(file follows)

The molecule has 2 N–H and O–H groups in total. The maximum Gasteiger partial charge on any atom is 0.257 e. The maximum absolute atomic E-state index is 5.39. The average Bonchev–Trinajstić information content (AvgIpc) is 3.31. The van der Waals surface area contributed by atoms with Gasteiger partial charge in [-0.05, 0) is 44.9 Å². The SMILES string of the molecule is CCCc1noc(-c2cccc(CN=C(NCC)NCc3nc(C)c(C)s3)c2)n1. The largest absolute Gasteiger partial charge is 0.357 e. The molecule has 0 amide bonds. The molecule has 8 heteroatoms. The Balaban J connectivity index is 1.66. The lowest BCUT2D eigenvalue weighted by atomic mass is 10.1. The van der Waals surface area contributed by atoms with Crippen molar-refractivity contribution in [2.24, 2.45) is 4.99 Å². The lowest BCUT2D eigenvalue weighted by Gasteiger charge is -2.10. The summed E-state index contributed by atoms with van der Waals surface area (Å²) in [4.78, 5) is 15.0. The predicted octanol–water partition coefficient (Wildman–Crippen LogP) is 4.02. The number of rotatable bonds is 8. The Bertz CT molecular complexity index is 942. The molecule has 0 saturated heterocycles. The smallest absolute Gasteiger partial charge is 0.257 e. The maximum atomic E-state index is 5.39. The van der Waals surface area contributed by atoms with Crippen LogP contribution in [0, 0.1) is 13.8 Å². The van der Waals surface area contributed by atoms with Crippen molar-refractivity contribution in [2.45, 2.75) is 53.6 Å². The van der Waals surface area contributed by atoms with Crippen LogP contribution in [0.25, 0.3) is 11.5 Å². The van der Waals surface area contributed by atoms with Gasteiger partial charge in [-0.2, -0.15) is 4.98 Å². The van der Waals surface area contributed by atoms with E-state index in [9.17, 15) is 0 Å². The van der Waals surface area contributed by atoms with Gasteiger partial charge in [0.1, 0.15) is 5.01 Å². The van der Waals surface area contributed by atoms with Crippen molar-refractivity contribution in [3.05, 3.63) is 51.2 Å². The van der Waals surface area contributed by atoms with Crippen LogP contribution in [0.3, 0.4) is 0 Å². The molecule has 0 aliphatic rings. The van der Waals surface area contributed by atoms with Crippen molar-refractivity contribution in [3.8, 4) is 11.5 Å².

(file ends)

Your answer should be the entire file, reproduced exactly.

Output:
The molecule has 2 N–H and O–H groups in total. The maximum Gasteiger partial charge on any atom is 0.257 e. The maximum absolute atomic E-state index is 5.39. The average Bonchev–Trinajstić information content (AvgIpc) is 3.31. The van der Waals surface area contributed by atoms with Gasteiger partial charge in [-0.05, 0) is 44.9 Å². The SMILES string of the molecule is CCCc1noc(-c2cccc(CN=C(NCC)NCc3nc(C)c(C)s3)c2)n1. The largest absolute Gasteiger partial charge is 0.357 e. The molecule has 0 amide bonds. The molecule has 8 heteroatoms. The Balaban J connectivity index is 1.66. The lowest BCUT2D eigenvalue weighted by atomic mass is 10.1. The van der Waals surface area contributed by atoms with Crippen molar-refractivity contribution in [2.24, 2.45) is 4.99 Å². The lowest BCUT2D eigenvalue weighted by Gasteiger charge is -2.10. The summed E-state index contributed by atoms with van der Waals surface area (Å²) in [4.78, 5) is 15.0. The predicted octanol–water partition coefficient (Wildman–Crippen LogP) is 4.02. The number of rotatable bonds is 8. The Bertz CT molecular complexity index is 942. The molecule has 0 saturated heterocycles. The smallest absolute Gasteiger partial charge is 0.257 e. The maximum atomic E-state index is 5.39. The van der Waals surface area contributed by atoms with Crippen LogP contribution in [0, 0.1) is 13.8 Å². The van der Waals surface area contributed by atoms with Crippen molar-refractivity contribution in [2.45, 2.75) is 53.6 Å². The van der Waals surface area contributed by atoms with Crippen LogP contribution in [0.25, 0.3) is 11.5 Å². The van der Waals surface area contributed by atoms with Gasteiger partial charge in [-0.2, -0.15) is 4.98 Å². The van der Waals surface area contributed by atoms with E-state index in [9.17, 15) is 0 Å². The van der Waals surface area contributed by atoms with Gasteiger partial charge in [0.1, 0.15) is 5.01 Å². The van der Waals surface area contributed by atoms with Crippen molar-refractivity contribution in [3.05, 3.63) is 51.2 Å². The van der Waals surface area contributed by atoms with Crippen LogP contribution in [0.3, 0.4) is 0 Å². The molecule has 0 aliphatic rings. The van der Waals surface area contributed by atoms with Crippen molar-refractivity contribution in [3.8, 4) is 11.5 Å².